Far from Texas, in Dire Need

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The Boston Globe

Far from Texas, in Dire Need

George Bush and Ariel Sharon have the love of ranches in common. Each man uses his spread in the rough country as a retreat and as a symbol of identity. Ranchers are plainspoken men of the simple verities. Ranchers are tough. Ranchers know how to stand alone. But what they really love about the spread is the open view. Yesterday, Bush and Sharon met at the Texas ranch. Yet the scene on which their eyes fell was not pretty.

The Israeli-Palestinian conflict is at a crucial point. Some months ago, a window of opportunity seemed to open with the death of Yasser Arafat, the election of the moderate Mahmoud Abbas, the apparent end of the intifada, the decision by Sharon to evacuate Jewish settlers from Gaza, a new spirit of compromise animating majorities of both populations. But realities have settled in, and Israelis and Palestinians are alike in being worried. Abbas and Sharon are alike in being targets of extremist hatred from elements among their own people.

On the Israeli side, the impending Gaza pullout has put diplomacy on hold. The meaning of the forced removal of nearly 9,000 Jewish settlers from that enclave is unclear. Having set a precedent, will it lead to the dismantling of Jewish settlements in the West Bank? If it occasions traumatic violence, whether Palestinian or Jewish, will it mark, instead, the end of Israeli withdrawal from occupied territory? Will Palestinian militants claim the Gaza withdrawal as a victory for violence? Even if things go well, can Gaza sustain an economy on its own?

Questions from the Palestinian side are even more urgent. Does Israel's nearly completed ''security barrier" effectively define the permanent border? If announced new Jewish settlements are built east of Jerusalem, cutting off Palestinian areas, where does that leave the Palestinian hope for Jerusalem as capital of its nascent state? How can that state come into being at all, with Israel tightening its grip on much of the West Bank?

Meanwhile, how can Mahmoud Abbas address problems of corruption in the Palestinian Authority, much less clamp down on Hamas militants, without tangible improvements in Palestinian living conditions and fresh signs that an acceptable peace with Israel is still possible? What happens if Hamas scores victories over Abbas's Fatah movement in upcoming local and legislative elections? How can Abbas maintain power and the Palestinian truce -- if Israel and America give him nothing of what he needs?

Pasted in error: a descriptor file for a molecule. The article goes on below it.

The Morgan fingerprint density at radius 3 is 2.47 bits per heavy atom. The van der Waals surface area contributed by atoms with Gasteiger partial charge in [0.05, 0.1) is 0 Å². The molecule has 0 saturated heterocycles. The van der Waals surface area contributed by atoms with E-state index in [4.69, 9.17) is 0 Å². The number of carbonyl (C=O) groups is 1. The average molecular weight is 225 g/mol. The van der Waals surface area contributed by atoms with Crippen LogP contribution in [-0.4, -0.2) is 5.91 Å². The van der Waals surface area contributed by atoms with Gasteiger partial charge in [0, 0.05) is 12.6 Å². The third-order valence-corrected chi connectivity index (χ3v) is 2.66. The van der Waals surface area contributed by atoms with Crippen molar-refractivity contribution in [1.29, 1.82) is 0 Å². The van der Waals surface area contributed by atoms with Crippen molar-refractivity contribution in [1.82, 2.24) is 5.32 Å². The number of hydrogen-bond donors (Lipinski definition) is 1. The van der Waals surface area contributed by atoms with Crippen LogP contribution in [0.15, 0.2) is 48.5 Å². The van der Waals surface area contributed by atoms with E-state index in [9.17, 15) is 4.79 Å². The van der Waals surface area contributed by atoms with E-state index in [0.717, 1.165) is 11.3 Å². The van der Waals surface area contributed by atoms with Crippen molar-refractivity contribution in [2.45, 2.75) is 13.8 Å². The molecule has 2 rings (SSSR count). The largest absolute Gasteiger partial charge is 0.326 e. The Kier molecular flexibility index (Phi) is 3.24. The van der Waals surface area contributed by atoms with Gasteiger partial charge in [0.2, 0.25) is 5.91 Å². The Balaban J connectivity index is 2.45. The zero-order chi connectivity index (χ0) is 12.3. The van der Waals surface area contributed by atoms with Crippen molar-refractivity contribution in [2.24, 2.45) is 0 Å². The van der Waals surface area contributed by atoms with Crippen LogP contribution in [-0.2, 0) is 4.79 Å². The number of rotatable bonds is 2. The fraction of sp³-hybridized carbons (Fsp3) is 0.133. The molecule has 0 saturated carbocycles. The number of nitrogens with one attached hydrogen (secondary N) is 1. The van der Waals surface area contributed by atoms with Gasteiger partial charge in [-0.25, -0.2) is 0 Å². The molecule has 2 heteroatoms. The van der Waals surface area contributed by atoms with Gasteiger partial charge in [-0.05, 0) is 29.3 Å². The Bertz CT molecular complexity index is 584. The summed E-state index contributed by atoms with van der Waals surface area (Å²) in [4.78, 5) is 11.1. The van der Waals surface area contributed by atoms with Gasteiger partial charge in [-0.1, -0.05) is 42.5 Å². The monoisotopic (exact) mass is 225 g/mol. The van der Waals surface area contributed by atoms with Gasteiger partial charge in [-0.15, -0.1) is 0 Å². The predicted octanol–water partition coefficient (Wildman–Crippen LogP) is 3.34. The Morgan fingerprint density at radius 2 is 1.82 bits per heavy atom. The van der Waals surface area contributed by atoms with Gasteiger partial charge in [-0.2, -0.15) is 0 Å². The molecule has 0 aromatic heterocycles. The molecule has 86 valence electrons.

The most hopeful development in the Israeli-Palestinian conflict across the last decade was the arrival by both sides at a broad consensus, articulated by various ''peace plans," on the shape of a final settlement. Central to every envisioned end point was the so-called ''two-state solution," with anticipated compromises on the nettlesome questions of Jerusalem and the status of Palestinian refugees. No complete agreement was ever achieved, but at least the goal had become clear, and both populations embraced it. Peace could be imagined.

But now that vision itself is at risk, repudiated even by some who created it. The Sharon government is in no hurry to take up final-status questions again. Instead, a tactic of unilateral separation, coupled with the new ''facts on the ground" -- the security barrier, expanded settlements around Jerusalem -- preempt negotiations. Palestinians want no part of the truncated state that such facts define.

Which leaves things where? That is the question that was on the table between the two ranchers yesterday. Soon, Mahmoud Abbas will follow Sharon to a meeting with Bush. While the Israeli's purposes are served by delay, the Palestinian's prospects are being destroyed by it. Abbas will tell Bush that the touted window of opportunity is closing fast. The post-Arafat truce has quite perversely turned into an impasse, and only Washington can break it. The political, diplomatic, and economic resources of the United States of America have never been more urgently needed -- needed now.

One imagines George W. Bush with a piece of straw in his mouth. His boots up on the table. Shucks. What a view. But does the president see that the very survival of Israel -- as a democracy, even as a nation -- is at stake here? Does he see the ever more desperate plight of the Palestinian people? Having turned Iraq into a recruitment and training center for terrorists, can he see how the final collapse of peace between Israelis and Palestinians will fuel Arab and Muslim hatred of America? What is Bush waiting for? What good is the view if the rancher is blind?

James Carroll

James Carroll

James Carroll is a Boston Globe columnist and Distinguished Scholar-in-Residence at Suffolk University. He is the author, among other works, of House of War: The Pentagon and the Disastrous Rise of American Power and, most recently, Christ Actually: The Son of God for the Secular Age.

 

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